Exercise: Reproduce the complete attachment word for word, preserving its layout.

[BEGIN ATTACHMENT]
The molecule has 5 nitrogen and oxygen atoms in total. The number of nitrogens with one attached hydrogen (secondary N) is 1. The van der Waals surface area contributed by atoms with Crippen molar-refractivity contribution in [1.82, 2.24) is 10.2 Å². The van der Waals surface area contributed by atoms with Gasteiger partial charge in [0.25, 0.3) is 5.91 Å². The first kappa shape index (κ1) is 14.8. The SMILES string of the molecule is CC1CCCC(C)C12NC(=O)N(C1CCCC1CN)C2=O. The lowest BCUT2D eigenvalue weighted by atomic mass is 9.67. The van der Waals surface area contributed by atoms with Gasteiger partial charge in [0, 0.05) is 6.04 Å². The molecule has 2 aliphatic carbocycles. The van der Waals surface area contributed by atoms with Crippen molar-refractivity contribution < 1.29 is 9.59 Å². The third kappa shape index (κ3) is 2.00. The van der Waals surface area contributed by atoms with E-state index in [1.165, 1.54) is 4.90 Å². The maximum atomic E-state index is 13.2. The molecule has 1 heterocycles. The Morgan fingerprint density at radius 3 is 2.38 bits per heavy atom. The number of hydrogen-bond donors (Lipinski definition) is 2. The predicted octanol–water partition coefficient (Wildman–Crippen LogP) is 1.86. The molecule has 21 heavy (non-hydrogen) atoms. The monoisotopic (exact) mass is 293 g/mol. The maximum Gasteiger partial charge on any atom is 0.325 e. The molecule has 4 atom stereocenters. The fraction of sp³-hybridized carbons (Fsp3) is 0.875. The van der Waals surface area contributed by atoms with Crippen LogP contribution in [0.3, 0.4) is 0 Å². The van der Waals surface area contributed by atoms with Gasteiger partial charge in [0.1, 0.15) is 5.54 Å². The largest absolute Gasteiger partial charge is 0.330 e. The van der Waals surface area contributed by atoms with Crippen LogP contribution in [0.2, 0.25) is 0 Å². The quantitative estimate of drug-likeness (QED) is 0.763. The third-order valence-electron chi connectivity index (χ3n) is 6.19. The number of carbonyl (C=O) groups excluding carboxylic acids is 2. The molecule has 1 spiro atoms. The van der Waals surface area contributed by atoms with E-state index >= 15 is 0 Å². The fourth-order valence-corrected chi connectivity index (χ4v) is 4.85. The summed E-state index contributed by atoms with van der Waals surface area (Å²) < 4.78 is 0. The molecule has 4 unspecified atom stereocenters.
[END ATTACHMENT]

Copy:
The molecule has 5 nitrogen and oxygen atoms in total. The number of nitrogens with one attached hydrogen (secondary N) is 1. The van der Waals surface area contributed by atoms with Crippen molar-refractivity contribution in [1.82, 2.24) is 10.2 Å². The van der Waals surface area contributed by atoms with Gasteiger partial charge in [0.25, 0.3) is 5.91 Å². The first kappa shape index (κ1) is 14.8. The SMILES string of the molecule is CC1CCCC(C)C12NC(=O)N(C1CCCC1CN)C2=O. The lowest BCUT2D eigenvalue weighted by atomic mass is 9.67. The van der Waals surface area contributed by atoms with Gasteiger partial charge in [0, 0.05) is 6.04 Å². The molecule has 2 aliphatic carbocycles. The van der Waals surface area contributed by atoms with Crippen molar-refractivity contribution < 1.29 is 9.59 Å². The third kappa shape index (κ3) is 2.00. The van der Waals surface area contributed by atoms with E-state index in [1.165, 1.54) is 4.90 Å². The maximum atomic E-state index is 13.2. The molecule has 1 heterocycles. The Morgan fingerprint density at radius 3 is 2.38 bits per heavy atom. The number of hydrogen-bond donors (Lipinski definition) is 2. The predicted octanol–water partition coefficient (Wildman–Crippen LogP) is 1.86. The molecule has 21 heavy (non-hydrogen) atoms. The monoisotopic (exact) mass is 293 g/mol. The maximum Gasteiger partial charge on any atom is 0.325 e. The molecule has 4 atom stereocenters. The fraction of sp³-hybridized carbons (Fsp3) is 0.875. The van der Waals surface area contributed by atoms with Crippen LogP contribution in [0.3, 0.4) is 0 Å². The van der Waals surface area contributed by atoms with Gasteiger partial charge in [0.1, 0.15) is 5.54 Å². The largest absolute Gasteiger partial charge is 0.330 e. The van der Waals surface area contributed by atoms with Crippen LogP contribution in [0.2, 0.25) is 0 Å². The quantitative estimate of drug-likeness (QED) is 0.763. The third-order valence-electron chi connectivity index (χ3n) is 6.19. The number of carbonyl (C=O) groups excluding carboxylic acids is 2. The molecule has 1 spiro atoms. The van der Waals surface area contributed by atoms with E-state index >= 15 is 0 Å². The fourth-order valence-corrected chi connectivity index (χ4v) is 4.85. The summed E-state index contributed by atoms with van der Waals surface area (Å²) < 4.78 is 0. The molecule has 4 unspecified atom stereocenters.